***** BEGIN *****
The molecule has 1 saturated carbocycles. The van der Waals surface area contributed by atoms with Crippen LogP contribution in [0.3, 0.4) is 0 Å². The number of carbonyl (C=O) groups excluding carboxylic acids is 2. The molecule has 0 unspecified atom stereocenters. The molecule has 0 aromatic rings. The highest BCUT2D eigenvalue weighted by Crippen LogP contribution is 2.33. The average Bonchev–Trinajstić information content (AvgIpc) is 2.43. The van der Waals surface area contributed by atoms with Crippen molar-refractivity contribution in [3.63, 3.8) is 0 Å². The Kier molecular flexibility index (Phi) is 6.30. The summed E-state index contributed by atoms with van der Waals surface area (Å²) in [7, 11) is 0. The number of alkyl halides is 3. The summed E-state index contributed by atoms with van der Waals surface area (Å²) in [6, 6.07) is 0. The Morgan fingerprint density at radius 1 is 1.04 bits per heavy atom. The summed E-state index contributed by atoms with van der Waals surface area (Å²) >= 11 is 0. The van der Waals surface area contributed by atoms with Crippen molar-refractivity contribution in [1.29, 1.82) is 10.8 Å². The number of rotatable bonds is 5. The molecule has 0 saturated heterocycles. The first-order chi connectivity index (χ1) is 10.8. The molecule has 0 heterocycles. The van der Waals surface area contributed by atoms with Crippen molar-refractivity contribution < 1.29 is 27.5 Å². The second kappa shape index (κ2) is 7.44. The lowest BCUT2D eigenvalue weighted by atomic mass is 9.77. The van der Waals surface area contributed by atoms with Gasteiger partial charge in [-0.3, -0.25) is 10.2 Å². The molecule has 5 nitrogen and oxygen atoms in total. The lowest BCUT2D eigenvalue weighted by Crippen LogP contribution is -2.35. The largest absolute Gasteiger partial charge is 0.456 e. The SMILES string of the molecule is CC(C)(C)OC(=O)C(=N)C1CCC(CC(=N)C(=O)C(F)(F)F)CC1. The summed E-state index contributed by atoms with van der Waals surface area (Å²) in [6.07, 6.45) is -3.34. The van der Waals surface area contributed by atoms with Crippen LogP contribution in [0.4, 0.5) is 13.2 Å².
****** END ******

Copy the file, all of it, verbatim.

The molecule has 1 saturated carbocycles. The van der Waals surface area contributed by atoms with Crippen LogP contribution in [0.3, 0.4) is 0 Å². The number of carbonyl (C=O) groups excluding carboxylic acids is 2. The molecule has 0 unspecified atom stereocenters. The molecule has 0 aromatic rings. The highest BCUT2D eigenvalue weighted by Crippen LogP contribution is 2.33. The average Bonchev–Trinajstić information content (AvgIpc) is 2.43. The van der Waals surface area contributed by atoms with Crippen molar-refractivity contribution in [3.63, 3.8) is 0 Å². The Kier molecular flexibility index (Phi) is 6.30. The summed E-state index contributed by atoms with van der Waals surface area (Å²) in [7, 11) is 0. The number of alkyl halides is 3. The summed E-state index contributed by atoms with van der Waals surface area (Å²) in [6, 6.07) is 0. The Morgan fingerprint density at radius 1 is 1.04 bits per heavy atom. The summed E-state index contributed by atoms with van der Waals surface area (Å²) >= 11 is 0. The van der Waals surface area contributed by atoms with Crippen molar-refractivity contribution in [1.29, 1.82) is 10.8 Å². The number of rotatable bonds is 5. The molecule has 0 saturated heterocycles. The first-order chi connectivity index (χ1) is 10.8. The molecule has 0 heterocycles. The van der Waals surface area contributed by atoms with Crippen molar-refractivity contribution < 1.29 is 27.5 Å². The second kappa shape index (κ2) is 7.44. The lowest BCUT2D eigenvalue weighted by atomic mass is 9.77. The van der Waals surface area contributed by atoms with Gasteiger partial charge in [-0.3, -0.25) is 10.2 Å². The molecule has 5 nitrogen and oxygen atoms in total. The lowest BCUT2D eigenvalue weighted by Crippen LogP contribution is -2.35. The largest absolute Gasteiger partial charge is 0.456 e. The SMILES string of the molecule is CC(C)(C)OC(=O)C(=N)C1CCC(CC(=N)C(=O)C(F)(F)F)CC1. The summed E-state index contributed by atoms with van der Waals surface area (Å²) in [6.07, 6.45) is -3.34. The van der Waals surface area contributed by atoms with Crippen LogP contribution in [0.4, 0.5) is 13.2 Å².